Protecting a woman’s reproductive system is the single most important focus of her body between the time of puberty and menopause. This time, between puberty and menopause, is also when a woman experiences her monthly menstrual cycle.
Did you know that during this time in a woman’s life she ages most rapidly? This is because the reproductive hormones can be steroid compounds that speed up the aging process.
Historically, menopause was thought to be a positive experience, as it gently and painlessly ended the burden of premenstrual syndrome (PMS). Although it often lightened the libido, it also allowed for sex without the concern of accidental pregnancy.
Women never used to experience physical problems or symptoms during perimenopause, menopause, and postmenopause. In fact, they almost always felt better. Past medical literature, up through the 1800’s, rarely, if ever, mentioned menopause as a problem where women would exhibit symptoms. Heart palpitations and hot flashes were virtually nonexistent.
This all changed around 1950. Women born from 1900 on were the first to experience “symptoms of menopause”…such as: night sweats, hot flashes, fatigue, panic attacks, anxiety, hair thinning, and joint pain.
In the middle of the 20th century, women ages 40-50 began seeing their doctors in large numbers, complaining of these symptoms. Women were labeled as crazy or lazy, it was all in their head, etc. However, as time went on, these symptoms persisted in women and more symptoms were added to the list…such as: memory issues, trouble concentrating, moodiness, weight gain, and dizziness.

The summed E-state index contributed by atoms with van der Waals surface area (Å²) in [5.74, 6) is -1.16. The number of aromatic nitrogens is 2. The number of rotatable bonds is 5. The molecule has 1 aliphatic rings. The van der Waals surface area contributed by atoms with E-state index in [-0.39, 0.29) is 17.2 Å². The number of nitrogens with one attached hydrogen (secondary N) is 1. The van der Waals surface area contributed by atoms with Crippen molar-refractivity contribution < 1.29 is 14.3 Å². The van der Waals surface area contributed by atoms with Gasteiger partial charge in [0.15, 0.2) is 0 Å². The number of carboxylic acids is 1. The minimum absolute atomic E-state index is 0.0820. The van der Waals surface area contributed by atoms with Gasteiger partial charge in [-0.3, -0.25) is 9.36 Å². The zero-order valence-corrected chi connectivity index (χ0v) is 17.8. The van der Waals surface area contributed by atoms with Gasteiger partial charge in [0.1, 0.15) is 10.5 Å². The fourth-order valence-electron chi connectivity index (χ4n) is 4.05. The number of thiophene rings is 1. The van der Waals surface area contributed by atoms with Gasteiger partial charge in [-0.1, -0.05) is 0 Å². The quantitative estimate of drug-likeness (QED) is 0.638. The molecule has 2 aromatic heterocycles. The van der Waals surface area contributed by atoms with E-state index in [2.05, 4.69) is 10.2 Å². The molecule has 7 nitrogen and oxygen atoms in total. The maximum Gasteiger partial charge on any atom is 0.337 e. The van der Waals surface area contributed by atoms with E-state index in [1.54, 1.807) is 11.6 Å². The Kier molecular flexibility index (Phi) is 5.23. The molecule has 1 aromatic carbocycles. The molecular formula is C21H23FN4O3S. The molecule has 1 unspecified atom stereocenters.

Eventually blame was placed on menopause because the one thing these women had in common was their age. The decision was made to place the blame on women’s hormones, despite the fact that plenty of men were experiencing these symptoms as well.
In reality, menopause is a good thing, it actually slows down the aging process and boosts your immune system.
The “symptoms of menopause” women deal with are actually a result of underlying pathogens and toxic load.
Menstruation & Ovulation
During both menstruation and ovulation, a woman’s immune system shifts from other areas of the body to focus on the reproductive system (this shift happens during pregnancy and childbirth as well). This regular, monthly, lowering of the immune system can create opportunities for pathogens like Epstein-Barr Virus (EBV), Shingles, and their cofactor bacteria, Streptococcus, to gain strength and take hold. These pathogens are at the root of women’s suffering and chronic illness.